5.            Feeling aggrieved the appellant preferred the instant appeal.

6.            No one appears on behalf of the appellant to support the appeal. In view of facts this is an old appeal of 1996, we are inclined to take it up for disposal on merit considering the materials on record.

7.            No one appears on behalf of the accused respondent to oppose the appeal.

8.            The learned Deputy Attorney General appearing on behalf of the State-respondent and the learned Advocate on behalf of the Anti Corruption Commission oppose the appeal. Their common contention are that the accused misappropriated money for Tk. 99,401/11 and the Police after investigation submitted the charge-sheet against him. They add that there are prima facie case against the accused, but the learned Judge by the impugned order discharged the accused relying on some defence materials, which cannot be sustained in the eye of law.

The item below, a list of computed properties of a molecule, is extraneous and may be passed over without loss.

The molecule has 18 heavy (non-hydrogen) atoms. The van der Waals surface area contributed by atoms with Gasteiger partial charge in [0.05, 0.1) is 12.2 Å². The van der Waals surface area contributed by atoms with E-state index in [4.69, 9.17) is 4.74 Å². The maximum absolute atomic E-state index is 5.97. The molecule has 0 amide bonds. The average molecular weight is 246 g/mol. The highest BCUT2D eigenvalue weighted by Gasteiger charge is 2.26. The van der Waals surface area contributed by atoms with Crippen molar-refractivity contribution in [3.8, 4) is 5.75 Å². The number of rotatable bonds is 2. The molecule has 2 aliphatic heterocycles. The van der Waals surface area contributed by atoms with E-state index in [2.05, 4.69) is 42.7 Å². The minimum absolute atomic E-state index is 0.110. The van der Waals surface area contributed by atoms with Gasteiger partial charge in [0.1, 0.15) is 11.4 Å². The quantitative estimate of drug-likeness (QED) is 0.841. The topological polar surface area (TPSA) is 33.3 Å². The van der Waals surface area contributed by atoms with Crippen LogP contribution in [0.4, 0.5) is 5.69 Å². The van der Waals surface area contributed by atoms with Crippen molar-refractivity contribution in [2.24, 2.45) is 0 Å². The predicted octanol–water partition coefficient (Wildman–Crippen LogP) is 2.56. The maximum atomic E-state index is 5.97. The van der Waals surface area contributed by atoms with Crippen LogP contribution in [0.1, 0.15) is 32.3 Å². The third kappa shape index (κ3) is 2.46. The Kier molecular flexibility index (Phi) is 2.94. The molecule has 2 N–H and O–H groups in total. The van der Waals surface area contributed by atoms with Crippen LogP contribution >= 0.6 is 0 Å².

9.            In order to appreciate their submissions we have gone through the record and given our anxious consideration to their submissions.

10.        We should bear in mind, credibility of testimony oral and circumstantial, depends considerably on a judicial evaluation of the totality, not isolated scrutiny. When dealing with the serious question of guilt or innocence of persons charged with crime, the following principles should be taken into consideration.

a)      The onus of proving everything essential to the establishment of the charge against the accused lies on the prosecutor.